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Symantec says it’s in the final QA stage for a fix to its signature date flaw, in which certain Symantec endpoint products do not recognize updates with 2010 dates.

The patch could be available sometime today or tomorrow. The exact release time and date is unclear in the updates to the Symantec blog and forum, and that lack of clarity is drawing fire from resellers and users.

The flaw affects Symantec Endpoint Protection v11.x and Symantec Endpoint Protection Small Business Edition v12.x. Also affected are Symantec Network Access Control products that have host integrity configured to check their client definitions for updates. The flaw does not affect any other enterprise or consumer products, such as Symantec Antivirus or Symantec Client Security.

In an update to the Symantec blog, Paul Murgatroyd wrote:

“We are currently in the final stages of QA and should be able to publish some fairly confident dates for release within the next 24 hours. All this is taking time, as we have 30 different builds that require separate patches, but we are getting there. We do hope to be able to release the first of these patches before the weekend, but that is to be confirmed. On another note, for those of you that use LiveUpdate to get definitions to your clients, we are hoping to put client specific "2010 dated" definitions onto LiveUpate this evening. This will mean that any client talking directly to LiveUpdate will be able to get updated definitions. As always, any further developments will appear on here as soon as we can get them to you.”

Symantec partners and customers have been grappling with this problem since the New Year, when SEPM stopped recognizing signature updates with dates greater than Dec. 31, 2009 – 11:59 p.m. The problem a modern version of Y2K – the Symantec products order dates by the last digit of the year. Until the patch is available, Symantec has dated all signature updates Dec. 31, 2009 with incrementally increasing revision numbers. The current revision update is r118.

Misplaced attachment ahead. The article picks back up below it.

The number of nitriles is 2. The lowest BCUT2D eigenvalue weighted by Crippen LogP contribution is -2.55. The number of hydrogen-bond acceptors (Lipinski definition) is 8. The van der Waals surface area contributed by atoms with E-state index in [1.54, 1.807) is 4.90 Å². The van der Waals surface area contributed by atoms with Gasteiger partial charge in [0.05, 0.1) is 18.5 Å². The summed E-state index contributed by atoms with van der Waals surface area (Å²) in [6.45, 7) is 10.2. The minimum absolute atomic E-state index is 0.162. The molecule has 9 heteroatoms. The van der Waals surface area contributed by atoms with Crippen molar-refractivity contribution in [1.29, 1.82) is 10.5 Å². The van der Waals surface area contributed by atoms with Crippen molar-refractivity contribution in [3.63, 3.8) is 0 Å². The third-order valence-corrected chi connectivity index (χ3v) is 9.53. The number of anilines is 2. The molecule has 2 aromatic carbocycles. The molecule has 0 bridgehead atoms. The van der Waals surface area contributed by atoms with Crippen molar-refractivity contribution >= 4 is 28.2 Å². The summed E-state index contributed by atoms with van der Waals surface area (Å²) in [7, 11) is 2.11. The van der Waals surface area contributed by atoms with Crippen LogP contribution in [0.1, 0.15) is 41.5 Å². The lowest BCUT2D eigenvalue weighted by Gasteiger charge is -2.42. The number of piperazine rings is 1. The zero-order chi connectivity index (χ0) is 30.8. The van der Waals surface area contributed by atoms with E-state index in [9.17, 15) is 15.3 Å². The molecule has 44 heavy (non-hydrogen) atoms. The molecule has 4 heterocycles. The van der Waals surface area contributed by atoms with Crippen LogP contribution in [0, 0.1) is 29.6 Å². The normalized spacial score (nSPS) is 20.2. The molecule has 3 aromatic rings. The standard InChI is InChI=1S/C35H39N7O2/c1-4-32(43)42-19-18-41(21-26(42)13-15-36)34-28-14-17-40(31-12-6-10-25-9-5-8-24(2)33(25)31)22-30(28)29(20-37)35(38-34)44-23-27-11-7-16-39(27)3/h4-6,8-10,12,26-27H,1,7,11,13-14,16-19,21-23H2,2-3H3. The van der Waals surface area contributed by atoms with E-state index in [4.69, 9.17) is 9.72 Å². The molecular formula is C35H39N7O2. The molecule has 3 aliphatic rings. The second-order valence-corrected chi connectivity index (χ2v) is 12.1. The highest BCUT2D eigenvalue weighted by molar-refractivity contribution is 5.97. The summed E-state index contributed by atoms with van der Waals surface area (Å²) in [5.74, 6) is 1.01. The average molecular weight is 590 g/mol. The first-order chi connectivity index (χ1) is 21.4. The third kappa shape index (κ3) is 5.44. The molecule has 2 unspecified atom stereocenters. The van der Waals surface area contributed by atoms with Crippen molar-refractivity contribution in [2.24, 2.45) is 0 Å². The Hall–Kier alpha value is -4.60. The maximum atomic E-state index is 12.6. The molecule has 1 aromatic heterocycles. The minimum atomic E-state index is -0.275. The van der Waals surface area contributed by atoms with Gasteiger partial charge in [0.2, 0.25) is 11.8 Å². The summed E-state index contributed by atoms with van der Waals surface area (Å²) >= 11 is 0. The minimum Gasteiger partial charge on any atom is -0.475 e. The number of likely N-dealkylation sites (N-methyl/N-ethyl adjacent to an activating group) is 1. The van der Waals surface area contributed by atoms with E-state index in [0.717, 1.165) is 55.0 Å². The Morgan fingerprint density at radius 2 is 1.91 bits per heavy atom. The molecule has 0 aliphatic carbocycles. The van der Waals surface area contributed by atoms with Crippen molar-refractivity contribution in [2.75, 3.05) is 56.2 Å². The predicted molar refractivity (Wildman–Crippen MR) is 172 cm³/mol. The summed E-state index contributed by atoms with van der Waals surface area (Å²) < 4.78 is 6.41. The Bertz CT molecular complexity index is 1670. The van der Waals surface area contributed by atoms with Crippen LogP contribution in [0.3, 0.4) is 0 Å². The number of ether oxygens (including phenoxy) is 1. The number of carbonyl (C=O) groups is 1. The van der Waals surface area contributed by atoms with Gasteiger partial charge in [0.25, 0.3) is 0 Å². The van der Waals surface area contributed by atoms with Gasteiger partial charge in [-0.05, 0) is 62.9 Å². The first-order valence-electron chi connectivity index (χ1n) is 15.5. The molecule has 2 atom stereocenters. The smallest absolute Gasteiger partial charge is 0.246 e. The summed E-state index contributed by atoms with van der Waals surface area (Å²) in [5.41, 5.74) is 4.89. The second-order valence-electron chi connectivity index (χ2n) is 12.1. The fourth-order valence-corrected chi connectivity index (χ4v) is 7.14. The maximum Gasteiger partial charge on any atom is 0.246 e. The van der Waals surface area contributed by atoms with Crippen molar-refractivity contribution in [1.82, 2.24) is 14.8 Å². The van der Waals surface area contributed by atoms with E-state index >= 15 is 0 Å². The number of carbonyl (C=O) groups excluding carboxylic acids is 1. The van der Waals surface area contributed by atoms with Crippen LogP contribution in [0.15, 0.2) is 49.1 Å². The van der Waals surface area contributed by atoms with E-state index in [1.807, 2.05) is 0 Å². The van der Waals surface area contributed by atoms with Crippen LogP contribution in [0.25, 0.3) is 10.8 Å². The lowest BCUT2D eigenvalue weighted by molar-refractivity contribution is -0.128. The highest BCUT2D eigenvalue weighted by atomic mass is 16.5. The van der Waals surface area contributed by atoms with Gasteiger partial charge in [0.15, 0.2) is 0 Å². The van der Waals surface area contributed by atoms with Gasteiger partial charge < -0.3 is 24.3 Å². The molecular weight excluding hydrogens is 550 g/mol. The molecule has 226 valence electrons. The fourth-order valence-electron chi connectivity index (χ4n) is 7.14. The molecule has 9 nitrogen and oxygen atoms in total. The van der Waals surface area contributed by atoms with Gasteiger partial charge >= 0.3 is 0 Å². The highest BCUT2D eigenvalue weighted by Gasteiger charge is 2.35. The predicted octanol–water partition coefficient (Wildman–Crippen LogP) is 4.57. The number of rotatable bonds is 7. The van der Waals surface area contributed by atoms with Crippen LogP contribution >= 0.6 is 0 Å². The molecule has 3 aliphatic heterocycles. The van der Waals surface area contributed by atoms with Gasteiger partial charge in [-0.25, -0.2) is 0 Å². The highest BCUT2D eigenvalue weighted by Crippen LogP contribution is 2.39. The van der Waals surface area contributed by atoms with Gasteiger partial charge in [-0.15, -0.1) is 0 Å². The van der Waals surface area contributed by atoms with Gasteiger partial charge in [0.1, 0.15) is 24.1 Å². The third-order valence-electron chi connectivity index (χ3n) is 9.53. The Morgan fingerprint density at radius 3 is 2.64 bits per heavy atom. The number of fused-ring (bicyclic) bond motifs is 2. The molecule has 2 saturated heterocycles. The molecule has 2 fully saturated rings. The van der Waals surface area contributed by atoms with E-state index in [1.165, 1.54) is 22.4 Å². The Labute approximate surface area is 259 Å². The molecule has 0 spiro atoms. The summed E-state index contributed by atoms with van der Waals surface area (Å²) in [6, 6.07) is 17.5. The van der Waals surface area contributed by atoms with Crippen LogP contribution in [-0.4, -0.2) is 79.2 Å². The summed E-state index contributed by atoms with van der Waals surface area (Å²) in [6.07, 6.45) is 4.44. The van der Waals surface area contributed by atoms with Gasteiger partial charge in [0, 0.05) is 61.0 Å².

Partners and customers are eagerly awaiting the SEPM patch, as many are reporting a number of real and coincidental problems related to the problem.

More worrisome to the Symantec community is the poor communications about the problem. The Symantec forum on the flaw is replete with complaints about the lack of clear information and inconsistent updates. Symantec has been using its forum and blog to keep its partners and customers updated on the flaw and fix progress, but some say that’s not enough.

As one Symantec user wrote:

Good thing I decided to visit the forum. After days of vacation and came back only to see all clients still on the 12/31/2009 definition is horrific especially several of the workstations here were infected in the prior week with fake AV. I wasted hours trying a bunch of things before coming to the forum. It would have been nice to have an alert on the virus definition page or Symantec home page alerting of this issue before I went ahead and try to fix it. Very bad client communication here.


Another user wrote:

Communication on this issue was extremely poor from Symantec….especially for BCS customers who pay tens of thousands of dollars a year for Premium support. It has been over a week since this was identified, and there is still no workable fix for a simple coding issue that should never have happened. QA and testing has not been Symantec’s strong point for the last several years…Maybe your developers and product specialists should put as much time and effort into their Corporate products as they do into their Consumer products. None of those that I used appeared to be impacted.


A Symantec employee posted that the forum was extremely efficient for disseminating information and wagered that the partners and users in the forum would post the availability of the patch before Symantec released an official announcement.

The forum users found that notion foolhardy. As one Symantec partner wrote:

Most of us here have learned to use this forum, largely because Symantecs customer communication strategy is exceedingly lacking. All of us who know to look at this forum and read it regularly will be aware of the problem, and whilst there are indeed hundreds of us that are reading it, I suspect there will be thousands that are not. Relying on this forum as a communication strategy is in my view somewhat foolish.


How would you rate Symantec’s communications? Do you find forums such as the one Symantec users an effective form of communications? Are user forums a replacement medium for conventional alerts and emails?Join the discussion on the Secure Channel blog.